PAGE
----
Saturday, March 03, 2007

Getting Into Second Life

We are finally "into Second Life."

I am an associate professor in Instructional Technology at the University of Northern Iowa. I must admit that I have "fiddled" with Second Life for about 6 months. This means that I have ventured onto Second Life and then retreated. Not because I couldn't "do" SL. It was because I saw the incredible attraction of the site and realized that this spot could consume a GREAT DEAL of my time.

Recently, our whole division decided to approach Second Life and explore it as a venue for delivering/exploring/experiencing instruction and learning. On Thursday, all six of us went on-line together and explored various spots. An interesting aspect of this process was that 5 of us were sitting together in a classroom at the university while I sat at home and explored it from a distance spot. I could have gone into school as well, but thought it would be fun to be the "distant explorer." We also integrated Skype so that I was part of the oral discussion that ensued.

We had our Techie guy kind of leading us but each of us had done some previous exploration or had friends who had suggested places to explore.

Presently, we are exploring what it would take to create a learning center in SL. We want to see what it would cost to get "enough" land. We need to find out how to create each of these buildings. We are discussing sharing spots with other institutions.

I have met a number of people/avatars on SL. It is another accessible market for friends/colleagues/potential students that will change our lives. Communication is the main motivator for progress. Consider the evolution of communication. Bell developed the telephone in 1875. This provided individual voice communication. Marconi and a number of other inventors across the globe developed radio broadcasting in the 1880s. This provided a broadcasting of information over large distances. The basics for television also began in the 1880s but the video communicator didn't become common in households until 1950s.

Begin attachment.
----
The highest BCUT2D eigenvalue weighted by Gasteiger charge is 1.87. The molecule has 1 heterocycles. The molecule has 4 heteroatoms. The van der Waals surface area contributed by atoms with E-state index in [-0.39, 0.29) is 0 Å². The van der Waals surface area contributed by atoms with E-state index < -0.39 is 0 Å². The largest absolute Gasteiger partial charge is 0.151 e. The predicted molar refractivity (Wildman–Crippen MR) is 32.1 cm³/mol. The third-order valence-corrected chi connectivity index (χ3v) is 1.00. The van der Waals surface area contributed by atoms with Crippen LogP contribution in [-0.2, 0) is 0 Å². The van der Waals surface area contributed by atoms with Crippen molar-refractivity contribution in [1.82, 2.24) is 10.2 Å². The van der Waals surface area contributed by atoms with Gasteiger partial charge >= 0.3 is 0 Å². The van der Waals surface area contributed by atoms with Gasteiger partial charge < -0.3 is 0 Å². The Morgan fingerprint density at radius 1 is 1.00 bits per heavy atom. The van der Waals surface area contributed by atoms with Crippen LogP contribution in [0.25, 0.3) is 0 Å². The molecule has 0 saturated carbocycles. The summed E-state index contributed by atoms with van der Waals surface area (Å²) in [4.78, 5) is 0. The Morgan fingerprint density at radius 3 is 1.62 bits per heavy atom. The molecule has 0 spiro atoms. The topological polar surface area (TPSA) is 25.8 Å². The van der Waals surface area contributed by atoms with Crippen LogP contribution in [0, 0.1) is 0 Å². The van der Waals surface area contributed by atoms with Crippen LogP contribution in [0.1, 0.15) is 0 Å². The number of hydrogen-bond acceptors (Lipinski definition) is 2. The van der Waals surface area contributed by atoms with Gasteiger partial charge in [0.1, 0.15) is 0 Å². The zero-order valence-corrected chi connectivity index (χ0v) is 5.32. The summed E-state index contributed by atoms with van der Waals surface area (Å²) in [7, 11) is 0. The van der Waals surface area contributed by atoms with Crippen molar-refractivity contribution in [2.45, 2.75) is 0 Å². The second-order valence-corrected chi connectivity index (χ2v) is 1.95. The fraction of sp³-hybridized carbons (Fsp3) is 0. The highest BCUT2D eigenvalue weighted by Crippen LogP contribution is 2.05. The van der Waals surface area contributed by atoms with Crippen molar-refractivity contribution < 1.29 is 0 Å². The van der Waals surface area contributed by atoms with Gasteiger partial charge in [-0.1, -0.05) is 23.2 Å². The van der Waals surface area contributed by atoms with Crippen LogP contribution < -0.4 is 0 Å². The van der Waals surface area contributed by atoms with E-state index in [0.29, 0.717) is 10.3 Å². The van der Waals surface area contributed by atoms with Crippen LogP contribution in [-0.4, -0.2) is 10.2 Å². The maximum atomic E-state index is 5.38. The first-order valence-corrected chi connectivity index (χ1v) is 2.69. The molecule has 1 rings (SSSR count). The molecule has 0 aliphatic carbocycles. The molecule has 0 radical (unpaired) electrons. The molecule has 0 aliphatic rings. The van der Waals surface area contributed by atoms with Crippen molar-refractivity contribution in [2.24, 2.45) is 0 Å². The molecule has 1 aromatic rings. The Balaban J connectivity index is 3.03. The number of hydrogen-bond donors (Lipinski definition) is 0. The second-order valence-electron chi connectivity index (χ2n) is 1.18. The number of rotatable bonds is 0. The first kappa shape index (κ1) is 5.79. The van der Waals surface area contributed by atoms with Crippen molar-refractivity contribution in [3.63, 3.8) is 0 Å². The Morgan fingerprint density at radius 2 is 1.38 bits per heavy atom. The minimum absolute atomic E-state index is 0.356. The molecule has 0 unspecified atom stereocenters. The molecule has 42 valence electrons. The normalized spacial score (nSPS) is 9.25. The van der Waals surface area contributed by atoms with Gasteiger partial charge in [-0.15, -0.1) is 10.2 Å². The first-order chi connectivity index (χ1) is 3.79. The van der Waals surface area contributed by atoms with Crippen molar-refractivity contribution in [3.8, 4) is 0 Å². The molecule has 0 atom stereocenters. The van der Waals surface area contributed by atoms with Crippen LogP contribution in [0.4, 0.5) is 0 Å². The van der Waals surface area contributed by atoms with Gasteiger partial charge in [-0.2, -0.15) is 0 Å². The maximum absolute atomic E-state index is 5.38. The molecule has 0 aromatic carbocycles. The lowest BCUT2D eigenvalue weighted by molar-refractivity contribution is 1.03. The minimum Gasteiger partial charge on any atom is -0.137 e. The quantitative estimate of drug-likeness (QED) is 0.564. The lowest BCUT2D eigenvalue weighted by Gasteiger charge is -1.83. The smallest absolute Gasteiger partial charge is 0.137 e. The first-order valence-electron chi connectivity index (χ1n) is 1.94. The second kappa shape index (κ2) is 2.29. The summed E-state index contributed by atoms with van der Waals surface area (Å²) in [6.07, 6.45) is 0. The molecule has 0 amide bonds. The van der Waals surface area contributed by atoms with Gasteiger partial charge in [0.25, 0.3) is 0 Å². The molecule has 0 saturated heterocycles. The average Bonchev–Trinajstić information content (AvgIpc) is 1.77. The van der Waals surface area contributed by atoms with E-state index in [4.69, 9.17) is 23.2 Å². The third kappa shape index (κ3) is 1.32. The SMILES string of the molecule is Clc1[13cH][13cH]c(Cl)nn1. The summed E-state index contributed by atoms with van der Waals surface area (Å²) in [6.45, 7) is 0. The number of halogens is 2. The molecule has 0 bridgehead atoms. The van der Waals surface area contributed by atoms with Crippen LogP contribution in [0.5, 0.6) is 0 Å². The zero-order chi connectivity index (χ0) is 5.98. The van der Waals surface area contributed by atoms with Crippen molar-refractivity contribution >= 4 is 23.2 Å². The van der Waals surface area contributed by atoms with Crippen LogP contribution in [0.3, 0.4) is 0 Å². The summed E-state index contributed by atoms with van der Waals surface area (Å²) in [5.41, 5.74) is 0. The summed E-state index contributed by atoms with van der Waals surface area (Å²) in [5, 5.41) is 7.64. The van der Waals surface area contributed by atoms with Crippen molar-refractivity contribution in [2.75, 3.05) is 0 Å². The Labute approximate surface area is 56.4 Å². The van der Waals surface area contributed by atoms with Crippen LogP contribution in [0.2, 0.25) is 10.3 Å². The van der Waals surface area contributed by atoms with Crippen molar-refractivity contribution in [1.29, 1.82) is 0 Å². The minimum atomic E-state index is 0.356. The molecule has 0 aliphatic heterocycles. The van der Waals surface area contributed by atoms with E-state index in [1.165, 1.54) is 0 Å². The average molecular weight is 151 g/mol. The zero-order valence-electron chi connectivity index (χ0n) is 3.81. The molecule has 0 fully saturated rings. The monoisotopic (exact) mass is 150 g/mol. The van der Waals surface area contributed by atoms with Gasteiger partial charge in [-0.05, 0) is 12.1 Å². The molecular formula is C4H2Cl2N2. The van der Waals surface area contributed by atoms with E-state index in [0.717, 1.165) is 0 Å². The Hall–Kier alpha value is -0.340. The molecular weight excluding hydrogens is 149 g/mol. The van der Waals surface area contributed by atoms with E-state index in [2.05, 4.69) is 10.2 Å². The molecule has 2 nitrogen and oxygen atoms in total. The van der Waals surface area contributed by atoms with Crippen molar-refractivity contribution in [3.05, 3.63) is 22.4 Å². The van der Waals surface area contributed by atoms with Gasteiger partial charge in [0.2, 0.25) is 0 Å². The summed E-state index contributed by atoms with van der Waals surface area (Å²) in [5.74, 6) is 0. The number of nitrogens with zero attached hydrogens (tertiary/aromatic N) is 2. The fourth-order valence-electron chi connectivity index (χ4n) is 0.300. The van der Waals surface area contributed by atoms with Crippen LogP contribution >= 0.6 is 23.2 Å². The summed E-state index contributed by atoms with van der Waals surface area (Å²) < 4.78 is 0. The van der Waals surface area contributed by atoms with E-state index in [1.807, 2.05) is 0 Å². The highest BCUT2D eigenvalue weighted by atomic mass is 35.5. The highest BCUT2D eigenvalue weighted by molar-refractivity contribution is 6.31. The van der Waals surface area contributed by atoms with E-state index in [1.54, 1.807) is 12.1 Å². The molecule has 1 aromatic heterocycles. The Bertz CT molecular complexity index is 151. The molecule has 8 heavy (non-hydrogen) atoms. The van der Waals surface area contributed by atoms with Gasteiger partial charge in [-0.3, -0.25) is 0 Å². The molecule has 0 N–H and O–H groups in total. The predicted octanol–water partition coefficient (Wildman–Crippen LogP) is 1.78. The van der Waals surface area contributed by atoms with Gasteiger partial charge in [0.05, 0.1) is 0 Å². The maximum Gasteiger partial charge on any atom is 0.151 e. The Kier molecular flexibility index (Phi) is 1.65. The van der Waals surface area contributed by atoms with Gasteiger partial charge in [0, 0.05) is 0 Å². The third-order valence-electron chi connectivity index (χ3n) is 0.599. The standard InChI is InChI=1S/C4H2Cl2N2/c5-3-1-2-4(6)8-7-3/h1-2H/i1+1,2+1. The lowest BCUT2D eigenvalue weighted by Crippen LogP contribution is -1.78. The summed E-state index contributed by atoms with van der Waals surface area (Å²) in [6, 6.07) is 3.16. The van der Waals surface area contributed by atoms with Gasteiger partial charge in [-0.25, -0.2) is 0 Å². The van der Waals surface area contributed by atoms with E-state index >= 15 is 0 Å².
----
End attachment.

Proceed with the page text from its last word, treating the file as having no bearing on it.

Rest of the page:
The Internet was made accessible to the public in the early 1980s. It became commercial in 1985. The Internet had a crude interface that Dante himself couldn't have conceived. But it was actively used because it provided a person - to - person seemingly immediate connection that could connect throughout the world. In 1990, Tim Berners-Lee created the basics for the World Wide Web (Wikipedia says that he used a NEXTcube as its first server.) The WWW provided a graphic interface for the Internet as well as a relatively simple way for folks to publish and share their ideas for all of the world to enjoy.

This progression went from 1-to-1 voice (phone), 1-to-many voice (radio - corporate controlled), 1-to-many video (Television - corporate controlled), 1-to-1 text (email), 1-to-many text (listservs), 1-to-many graphic (websites - personally controlled), 1-to-many video (YouTube et al - personally controlled). Now we have the wonderful virtual world (like Second Life) where we can have 1-to-1 connections but I can walk through places that are of interest to me and meet other people who have similar interests. This will expand my personal network and help me build communities that are not geographically limited.

As I wrote this short and simplified history of communication, I realized that there are many aspects that I have left untouched. The evolution of audience can also be followed here. Directed audience as with a phone call. The expanded audience that is only limited by access to a receiver (radio or TV) or channel (cable TV).

The important aspect that I am trying to portray here is that we are social animals. Communication is what will always push a technology into acceptance. Since we can't teleport to other places in the world and universe (ala Star Trek), working within a virtual world can provide close second where we can experience and create desired realities.